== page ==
Is it a tongue-tie?

Ah, the questions of tongue-ties! Where do we begin? With so much information — and misinformation — many families struggle with knowing and understanding the signs and symptoms of ties and where to go for diagnosis and treatment.

Let’s start with the common symptoms.

Moms can experience painful nursing, shallow latch, creased / cracked / flattened / lipstick shaped nipples, bleeding nipples, engorgement that is not relieved by feeding, chronic plugged ducts and/or mastitis, nipple thrush, nipple vasospasms, feedings that seem to go on forever and/or need to use of the nipple shield to get baby to latch for feeds.

Babies may have difficulty latching and maintaining a latch to the breast (or bottle), fall asleep early on in a feed, slide to a shallow latch on the nipple, colic/fussiness, spitting up after most feeds, clicking noises while feeding on breast or bottle, gassiness (burps and/or "toots"), slow weight gain, milk dribbling during the feed, biting or chewing on the nipple, frequent feedings, and/or reflux symptoms.

Tongue-ties are often accompanied by lip-ties and sometimes buccal ties. And all can contribute to issues with feeding, both on the breast and on the bottle.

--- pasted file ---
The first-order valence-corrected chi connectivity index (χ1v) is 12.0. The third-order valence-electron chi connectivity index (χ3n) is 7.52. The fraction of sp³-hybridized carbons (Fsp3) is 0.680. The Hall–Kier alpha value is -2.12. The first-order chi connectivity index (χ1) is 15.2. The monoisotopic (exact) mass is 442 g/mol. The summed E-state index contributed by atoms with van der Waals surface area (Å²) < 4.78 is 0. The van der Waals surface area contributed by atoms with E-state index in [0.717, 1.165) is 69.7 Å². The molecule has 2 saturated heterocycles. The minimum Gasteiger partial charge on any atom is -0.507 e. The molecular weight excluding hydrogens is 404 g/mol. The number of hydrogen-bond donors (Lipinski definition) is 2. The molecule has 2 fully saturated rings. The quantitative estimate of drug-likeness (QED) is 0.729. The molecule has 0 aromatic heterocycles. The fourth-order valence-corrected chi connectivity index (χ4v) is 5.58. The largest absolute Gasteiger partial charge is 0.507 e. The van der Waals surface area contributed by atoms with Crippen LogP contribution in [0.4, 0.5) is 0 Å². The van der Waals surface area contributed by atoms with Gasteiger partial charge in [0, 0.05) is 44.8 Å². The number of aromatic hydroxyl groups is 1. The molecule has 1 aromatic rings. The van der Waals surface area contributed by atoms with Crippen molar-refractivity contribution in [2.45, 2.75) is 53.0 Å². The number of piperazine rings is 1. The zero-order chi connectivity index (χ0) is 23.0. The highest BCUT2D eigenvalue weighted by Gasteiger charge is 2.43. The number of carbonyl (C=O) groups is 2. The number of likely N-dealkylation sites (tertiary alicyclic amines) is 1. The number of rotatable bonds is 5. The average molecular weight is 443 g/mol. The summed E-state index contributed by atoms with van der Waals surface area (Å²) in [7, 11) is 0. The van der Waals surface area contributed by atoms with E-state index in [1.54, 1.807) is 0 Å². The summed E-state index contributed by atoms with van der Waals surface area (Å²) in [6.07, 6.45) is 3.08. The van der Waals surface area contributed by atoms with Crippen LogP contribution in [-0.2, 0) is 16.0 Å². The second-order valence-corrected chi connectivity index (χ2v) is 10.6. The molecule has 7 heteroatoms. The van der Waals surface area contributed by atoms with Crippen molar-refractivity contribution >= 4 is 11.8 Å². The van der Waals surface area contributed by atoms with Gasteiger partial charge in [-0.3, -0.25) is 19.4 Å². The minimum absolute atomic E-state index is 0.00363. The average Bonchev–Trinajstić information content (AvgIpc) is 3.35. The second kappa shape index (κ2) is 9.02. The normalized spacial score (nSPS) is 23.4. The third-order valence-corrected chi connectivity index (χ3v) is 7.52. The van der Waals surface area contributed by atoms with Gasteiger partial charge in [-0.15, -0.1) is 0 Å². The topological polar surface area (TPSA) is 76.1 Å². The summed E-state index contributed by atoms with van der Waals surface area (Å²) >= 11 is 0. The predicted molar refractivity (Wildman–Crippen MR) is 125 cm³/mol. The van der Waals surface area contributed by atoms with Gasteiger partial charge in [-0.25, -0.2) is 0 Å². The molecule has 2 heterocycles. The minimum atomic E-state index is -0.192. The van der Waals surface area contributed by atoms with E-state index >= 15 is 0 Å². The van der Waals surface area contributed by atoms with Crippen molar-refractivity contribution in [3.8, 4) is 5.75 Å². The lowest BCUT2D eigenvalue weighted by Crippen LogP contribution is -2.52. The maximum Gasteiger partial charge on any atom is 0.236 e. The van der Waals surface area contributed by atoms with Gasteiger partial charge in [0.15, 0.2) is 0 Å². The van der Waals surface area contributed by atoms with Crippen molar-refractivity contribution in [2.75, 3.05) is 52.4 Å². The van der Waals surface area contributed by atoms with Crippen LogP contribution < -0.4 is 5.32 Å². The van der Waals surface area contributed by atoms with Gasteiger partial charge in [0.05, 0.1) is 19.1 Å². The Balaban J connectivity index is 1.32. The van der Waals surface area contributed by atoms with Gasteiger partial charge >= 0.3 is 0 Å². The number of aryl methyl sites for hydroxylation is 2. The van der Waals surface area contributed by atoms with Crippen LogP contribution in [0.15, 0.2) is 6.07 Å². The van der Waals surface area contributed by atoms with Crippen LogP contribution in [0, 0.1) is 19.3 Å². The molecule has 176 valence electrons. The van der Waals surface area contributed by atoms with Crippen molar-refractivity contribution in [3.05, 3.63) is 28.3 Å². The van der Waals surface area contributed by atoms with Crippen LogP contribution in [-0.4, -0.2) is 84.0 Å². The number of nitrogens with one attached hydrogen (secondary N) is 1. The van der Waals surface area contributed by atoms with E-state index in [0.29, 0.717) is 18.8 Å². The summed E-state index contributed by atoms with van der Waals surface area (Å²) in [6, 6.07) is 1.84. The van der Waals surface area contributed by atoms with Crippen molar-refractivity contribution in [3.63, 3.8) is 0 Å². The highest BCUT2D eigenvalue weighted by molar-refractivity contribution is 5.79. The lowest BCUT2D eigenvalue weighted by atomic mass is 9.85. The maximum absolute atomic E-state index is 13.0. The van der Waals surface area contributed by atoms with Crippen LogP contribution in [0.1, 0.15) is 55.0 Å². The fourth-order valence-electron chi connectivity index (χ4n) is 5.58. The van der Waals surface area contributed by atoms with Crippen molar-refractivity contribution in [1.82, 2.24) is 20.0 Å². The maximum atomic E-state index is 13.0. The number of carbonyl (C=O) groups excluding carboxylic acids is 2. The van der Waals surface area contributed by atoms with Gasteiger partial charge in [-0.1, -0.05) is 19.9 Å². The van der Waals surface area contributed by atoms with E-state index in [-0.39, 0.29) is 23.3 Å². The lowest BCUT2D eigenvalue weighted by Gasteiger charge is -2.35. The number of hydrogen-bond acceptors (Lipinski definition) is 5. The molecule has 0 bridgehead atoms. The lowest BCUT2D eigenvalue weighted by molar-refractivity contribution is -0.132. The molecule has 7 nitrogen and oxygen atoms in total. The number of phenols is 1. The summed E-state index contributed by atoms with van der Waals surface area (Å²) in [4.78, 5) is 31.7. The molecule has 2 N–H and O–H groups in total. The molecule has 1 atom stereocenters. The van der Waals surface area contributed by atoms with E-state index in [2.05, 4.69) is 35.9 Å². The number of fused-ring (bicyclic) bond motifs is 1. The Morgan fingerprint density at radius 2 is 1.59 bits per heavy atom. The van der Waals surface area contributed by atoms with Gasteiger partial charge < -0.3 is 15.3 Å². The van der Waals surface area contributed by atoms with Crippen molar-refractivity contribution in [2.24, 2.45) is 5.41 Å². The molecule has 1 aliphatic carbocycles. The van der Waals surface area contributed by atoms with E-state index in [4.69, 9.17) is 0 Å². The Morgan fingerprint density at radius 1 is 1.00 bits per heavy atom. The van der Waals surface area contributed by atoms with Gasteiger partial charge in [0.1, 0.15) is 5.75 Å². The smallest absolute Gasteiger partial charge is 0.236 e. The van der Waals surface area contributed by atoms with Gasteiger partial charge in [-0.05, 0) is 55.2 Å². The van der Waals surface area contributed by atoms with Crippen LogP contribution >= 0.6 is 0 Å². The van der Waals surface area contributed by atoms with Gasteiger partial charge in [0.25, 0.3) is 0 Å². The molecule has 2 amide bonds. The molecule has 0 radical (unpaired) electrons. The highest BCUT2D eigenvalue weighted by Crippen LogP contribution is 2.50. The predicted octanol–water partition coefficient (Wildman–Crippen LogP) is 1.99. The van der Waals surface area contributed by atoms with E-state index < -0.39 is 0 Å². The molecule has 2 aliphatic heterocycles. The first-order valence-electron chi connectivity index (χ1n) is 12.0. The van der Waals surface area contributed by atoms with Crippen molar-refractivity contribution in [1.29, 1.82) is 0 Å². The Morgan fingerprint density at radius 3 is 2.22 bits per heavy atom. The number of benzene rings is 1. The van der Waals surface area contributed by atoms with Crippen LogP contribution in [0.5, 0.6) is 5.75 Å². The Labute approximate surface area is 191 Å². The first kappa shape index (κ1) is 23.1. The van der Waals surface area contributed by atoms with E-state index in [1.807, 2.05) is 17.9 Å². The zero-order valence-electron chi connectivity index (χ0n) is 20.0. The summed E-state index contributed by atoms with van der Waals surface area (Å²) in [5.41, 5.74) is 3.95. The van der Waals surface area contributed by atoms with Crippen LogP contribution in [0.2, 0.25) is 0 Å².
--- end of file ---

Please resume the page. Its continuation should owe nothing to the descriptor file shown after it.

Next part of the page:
Because no two families are alike, symptoms may vary. Does this mean that anyone that has these symptoms has ties? Certainly not. It is important to work with a skilled provider who specializes in the diagnosis and treatment of ties because some medical conditions that can mimic tie symptoms.

A tie should NOT be assessed and treated by looks alone. The function of a tongue is far more important than visual appearance. A skilled provider will assess not only appearance, but the movement of the tongue in multiple directions: extension, elevation, lateralization, and suck ability. Without a proper examination, it is impossible to know if it is a true tie or something entirely different.

It should also be noted that symptoms of tongue tie do not automatically go away with a procedure otherwise known as a frenectomy. Because tongue ties can have effects on the entire body, it is imperative to seek additional support and help post tongue-tie release from body workers such as chiropractors, cranial sacral therapists, occupational therapists, International Board Certified Lactation Consultant (IBCLC), and speech language pathologists. Treating tongue-tie is truly a team effort.

So where do you go?

If you are experiencing feeding issues, first seek help and support from your birth team. You should also seek the support of an International Board Certified Lactation Consultant (IBCLC) who specializes in ties. If you’re located in the Phoenix area, there are many knowledgeable and caring providers who can help guide you.

My best advice to you is to always follow your mama (or daddy) gut. If the advice you are receiving does not feel right or the issues you are experiencing are not resolving — seek other opinions and help. There can be multiple solutions to a problem. Find the approach that works best for your family.

Written by:

Dr. Cara J. Riek
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